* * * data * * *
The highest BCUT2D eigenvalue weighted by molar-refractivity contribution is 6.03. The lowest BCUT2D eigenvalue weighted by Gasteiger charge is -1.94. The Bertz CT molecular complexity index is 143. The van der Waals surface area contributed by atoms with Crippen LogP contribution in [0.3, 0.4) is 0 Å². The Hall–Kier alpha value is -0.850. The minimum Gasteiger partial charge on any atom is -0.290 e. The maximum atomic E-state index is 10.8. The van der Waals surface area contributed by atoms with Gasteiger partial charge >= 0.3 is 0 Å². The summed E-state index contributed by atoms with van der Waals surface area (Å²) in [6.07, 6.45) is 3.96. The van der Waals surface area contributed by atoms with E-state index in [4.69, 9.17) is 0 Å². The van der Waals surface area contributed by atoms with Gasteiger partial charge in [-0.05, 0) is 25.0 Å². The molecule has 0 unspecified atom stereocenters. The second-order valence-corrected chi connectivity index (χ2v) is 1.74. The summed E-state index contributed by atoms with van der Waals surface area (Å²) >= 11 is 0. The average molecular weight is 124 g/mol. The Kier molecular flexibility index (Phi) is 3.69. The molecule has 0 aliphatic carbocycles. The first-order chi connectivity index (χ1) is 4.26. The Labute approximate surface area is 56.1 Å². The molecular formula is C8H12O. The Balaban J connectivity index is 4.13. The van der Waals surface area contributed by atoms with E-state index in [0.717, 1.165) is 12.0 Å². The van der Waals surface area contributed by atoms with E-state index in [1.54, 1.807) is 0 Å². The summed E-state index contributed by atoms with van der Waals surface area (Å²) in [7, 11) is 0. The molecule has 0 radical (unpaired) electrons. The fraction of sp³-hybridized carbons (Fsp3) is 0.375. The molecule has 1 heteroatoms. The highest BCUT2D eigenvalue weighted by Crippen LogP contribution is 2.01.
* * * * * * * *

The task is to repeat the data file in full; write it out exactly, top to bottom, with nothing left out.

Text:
The highest BCUT2D eigenvalue weighted by molar-refractivity contribution is 6.03. The lowest BCUT2D eigenvalue weighted by Gasteiger charge is -1.94. The Bertz CT molecular complexity index is 143. The van der Waals surface area contributed by atoms with Crippen LogP contribution in [0.3, 0.4) is 0 Å². The Hall–Kier alpha value is -0.850. The minimum Gasteiger partial charge on any atom is -0.290 e. The maximum atomic E-state index is 10.8. The van der Waals surface area contributed by atoms with Gasteiger partial charge >= 0.3 is 0 Å². The summed E-state index contributed by atoms with van der Waals surface area (Å²) in [6.07, 6.45) is 3.96. The van der Waals surface area contributed by atoms with E-state index in [4.69, 9.17) is 0 Å². The van der Waals surface area contributed by atoms with Gasteiger partial charge in [-0.05, 0) is 25.0 Å². The molecule has 0 unspecified atom stereocenters. The second-order valence-corrected chi connectivity index (χ2v) is 1.74. The summed E-state index contributed by atoms with van der Waals surface area (Å²) >= 11 is 0. The average molecular weight is 124 g/mol. The Kier molecular flexibility index (Phi) is 3.69. The molecule has 0 aliphatic carbocycles. The first-order chi connectivity index (χ1) is 4.26. The Labute approximate surface area is 56.1 Å². The molecular formula is C8H12O. The Balaban J connectivity index is 4.13. The van der Waals surface area contributed by atoms with E-state index in [0.717, 1.165) is 12.0 Å². The van der Waals surface area contributed by atoms with E-state index in [1.54, 1.807) is 0 Å². The summed E-state index contributed by atoms with van der Waals surface area (Å²) in [7, 11) is 0. The molecule has 0 radical (unpaired) electrons. The fraction of sp³-hybridized carbons (Fsp3) is 0.375. The molecule has 1 heteroatoms. The highest BCUT2D eigenvalue weighted by Crippen LogP contribution is 2.01.